The peculiar tastes and pursuits of the antiquary frequently give him a strong individuality, which, with a little exaggeration, may produce caricature. He seldom appears in the pages of the novelist or dramatist in other than a ridiculous light, being depicted generally either as a foolish collector of despicable trifles, or a half-witted good-natured twaddler. That all this is unjust, will be readily conceded in the present day, when archæological studies have become ‘fashionable,’ and soirees are given in rooms filled with antiquities as an extra attraction. Among the numerous antiquaries, who, by their labours, have rendered important services to the literature of their country, none has surpassed Joseph Ritson, who was himself an excellent example of the painstaking and enthusiastic scholar, but unfortunately disfigured by eccentricity and irritability, which ‘point a moral’ in his otherwise useful career.
Ritson was born October 2, 1752, at Stockton-upon-Tees, Durham, and was bred to the legal profession; he ultimately came to London, entered Gray’s Inn, and was called to the bar by the society there in 1789. He appears to have restricted himself to chamber-practice, and to have neglected in a great degree that calling also, that he might indulge in the more congenial study of our older poets. In his readings at the Bodleian Library and elsewhere, he quietly garnered a multitude of facts — a scrupulous accuracy regarding which was one of his distinguishing characteristics, and an absence of it in any work was deemed by him as little inferior to a moral delinquency. His first appearance in the literary arena , was an attack on Warton’s History of English Poetry, in which he proved himself a most formidable antagonist. His ‘observations’ were printed in a quarto pamphlet in 1782, uniform with Warton’s volumes, because, as he remarks with a grim jocularity, ‘they are extremely proper to be bound up with that celebrated work.’ The boldness of his invective, and the accuracy of his objections, at once stamped him as no contemptible critic. But he was unfortunately wanting in temper and charity — errors were crimes with him and treated accordingly. No better illustration of his mode of criticism could be given than the passage on the death of Marlow, who died in a fray, from a wound given by his own dagger turned against him by his adversary. Warton, in describing the wound, says it was in his bosom. Ritson at once fires up because he finds no authority for the exact spot, and thus addresses Warton: ‘Your propensity to corruption and falsehood seems so natural, that I have been sometimes tempted to believe you often substitute a lie in the place of a fact without knowing it. How else you came to tell us that Marlow was stabbed in the bosom I cannot conceive.’ In other instances, Ritson had more justice on his side, and really combated serious error, for Warton by no means understood old English as well as he did; thus, when the sultan of Damascus is described at riding to attack Richard Cœur de Lion, the romance tells us,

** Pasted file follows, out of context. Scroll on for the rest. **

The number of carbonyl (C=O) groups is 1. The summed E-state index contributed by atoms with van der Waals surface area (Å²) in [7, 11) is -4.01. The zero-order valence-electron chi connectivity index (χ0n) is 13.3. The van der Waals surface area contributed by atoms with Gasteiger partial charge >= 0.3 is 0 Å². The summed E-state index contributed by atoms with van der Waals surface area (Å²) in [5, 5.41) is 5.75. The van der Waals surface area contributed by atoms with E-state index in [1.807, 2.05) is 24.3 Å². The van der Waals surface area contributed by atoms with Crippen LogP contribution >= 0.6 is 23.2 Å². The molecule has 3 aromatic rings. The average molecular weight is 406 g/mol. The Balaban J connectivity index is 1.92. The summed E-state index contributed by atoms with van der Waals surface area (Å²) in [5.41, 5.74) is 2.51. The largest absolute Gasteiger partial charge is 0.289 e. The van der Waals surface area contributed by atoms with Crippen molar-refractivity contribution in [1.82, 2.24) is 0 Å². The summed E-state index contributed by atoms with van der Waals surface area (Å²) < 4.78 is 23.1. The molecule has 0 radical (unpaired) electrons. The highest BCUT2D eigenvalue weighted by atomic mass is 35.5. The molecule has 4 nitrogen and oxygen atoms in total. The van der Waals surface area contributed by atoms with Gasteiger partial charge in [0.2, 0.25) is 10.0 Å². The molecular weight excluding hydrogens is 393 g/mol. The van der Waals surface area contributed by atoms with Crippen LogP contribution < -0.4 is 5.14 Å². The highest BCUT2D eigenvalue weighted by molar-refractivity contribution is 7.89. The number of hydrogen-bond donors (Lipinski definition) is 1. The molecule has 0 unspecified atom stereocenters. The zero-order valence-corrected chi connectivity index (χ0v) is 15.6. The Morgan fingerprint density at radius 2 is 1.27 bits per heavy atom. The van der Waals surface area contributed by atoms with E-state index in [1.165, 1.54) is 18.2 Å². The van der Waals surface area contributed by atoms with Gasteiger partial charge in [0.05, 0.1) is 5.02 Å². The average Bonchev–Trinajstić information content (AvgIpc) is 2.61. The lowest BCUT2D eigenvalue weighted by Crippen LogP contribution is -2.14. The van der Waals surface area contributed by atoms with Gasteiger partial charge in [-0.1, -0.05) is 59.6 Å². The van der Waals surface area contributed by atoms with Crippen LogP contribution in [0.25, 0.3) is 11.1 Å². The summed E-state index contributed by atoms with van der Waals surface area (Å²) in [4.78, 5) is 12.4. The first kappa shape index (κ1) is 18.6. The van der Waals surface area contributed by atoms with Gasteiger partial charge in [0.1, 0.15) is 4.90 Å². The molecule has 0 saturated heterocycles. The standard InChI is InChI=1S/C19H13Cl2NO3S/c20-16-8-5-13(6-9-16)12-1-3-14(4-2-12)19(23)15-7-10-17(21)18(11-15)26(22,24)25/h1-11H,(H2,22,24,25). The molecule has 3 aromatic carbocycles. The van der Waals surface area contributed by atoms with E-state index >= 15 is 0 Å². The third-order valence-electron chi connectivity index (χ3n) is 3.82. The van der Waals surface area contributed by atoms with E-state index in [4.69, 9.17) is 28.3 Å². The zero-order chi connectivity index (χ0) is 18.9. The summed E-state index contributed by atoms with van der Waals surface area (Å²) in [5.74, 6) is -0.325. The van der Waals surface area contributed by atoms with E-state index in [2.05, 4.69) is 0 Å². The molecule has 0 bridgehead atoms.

‘ a faucon brode in hand he bare;’